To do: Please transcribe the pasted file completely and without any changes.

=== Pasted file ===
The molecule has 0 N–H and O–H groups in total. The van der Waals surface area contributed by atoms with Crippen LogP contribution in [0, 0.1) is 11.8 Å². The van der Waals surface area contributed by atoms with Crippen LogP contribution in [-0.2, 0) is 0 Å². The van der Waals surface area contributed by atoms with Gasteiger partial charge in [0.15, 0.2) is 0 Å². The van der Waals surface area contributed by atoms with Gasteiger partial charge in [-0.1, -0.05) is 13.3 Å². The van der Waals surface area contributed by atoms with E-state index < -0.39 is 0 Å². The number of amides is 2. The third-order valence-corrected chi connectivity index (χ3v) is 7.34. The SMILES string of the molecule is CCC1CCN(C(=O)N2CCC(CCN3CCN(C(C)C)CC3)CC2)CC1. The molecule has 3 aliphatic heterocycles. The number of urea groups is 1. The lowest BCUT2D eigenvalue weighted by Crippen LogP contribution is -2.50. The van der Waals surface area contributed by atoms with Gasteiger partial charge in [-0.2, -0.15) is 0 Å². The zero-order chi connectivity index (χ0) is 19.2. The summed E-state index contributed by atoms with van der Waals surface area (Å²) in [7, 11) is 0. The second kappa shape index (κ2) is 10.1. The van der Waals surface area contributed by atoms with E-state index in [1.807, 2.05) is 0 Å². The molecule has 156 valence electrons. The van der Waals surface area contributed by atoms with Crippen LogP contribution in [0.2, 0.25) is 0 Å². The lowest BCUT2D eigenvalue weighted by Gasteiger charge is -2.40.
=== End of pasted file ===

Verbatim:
The molecule has 0 N–H and O–H groups in total. The van der Waals surface area contributed by atoms with Crippen LogP contribution in [0, 0.1) is 11.8 Å². The van der Waals surface area contributed by atoms with Crippen LogP contribution in [-0.2, 0) is 0 Å². The van der Waals surface area contributed by atoms with Gasteiger partial charge in [0.15, 0.2) is 0 Å². The van der Waals surface area contributed by atoms with Gasteiger partial charge in [-0.1, -0.05) is 13.3 Å². The van der Waals surface area contributed by atoms with E-state index < -0.39 is 0 Å². The number of amides is 2. The third-order valence-corrected chi connectivity index (χ3v) is 7.34. The SMILES string of the molecule is CCC1CCN(C(=O)N2CCC(CCN3CCN(C(C)C)CC3)CC2)CC1. The molecule has 3 aliphatic heterocycles. The number of urea groups is 1. The lowest BCUT2D eigenvalue weighted by Crippen LogP contribution is -2.50. The van der Waals surface area contributed by atoms with Gasteiger partial charge in [-0.2, -0.15) is 0 Å². The zero-order chi connectivity index (χ0) is 19.2. The summed E-state index contributed by atoms with van der Waals surface area (Å²) in [7, 11) is 0. The second kappa shape index (κ2) is 10.1. The van der Waals surface area contributed by atoms with E-state index in [1.807, 2.05) is 0 Å². The molecule has 156 valence electrons. The van der Waals surface area contributed by atoms with Crippen LogP contribution in [0.2, 0.25) is 0 Å². The lowest BCUT2D eigenvalue weighted by Gasteiger charge is -2.40.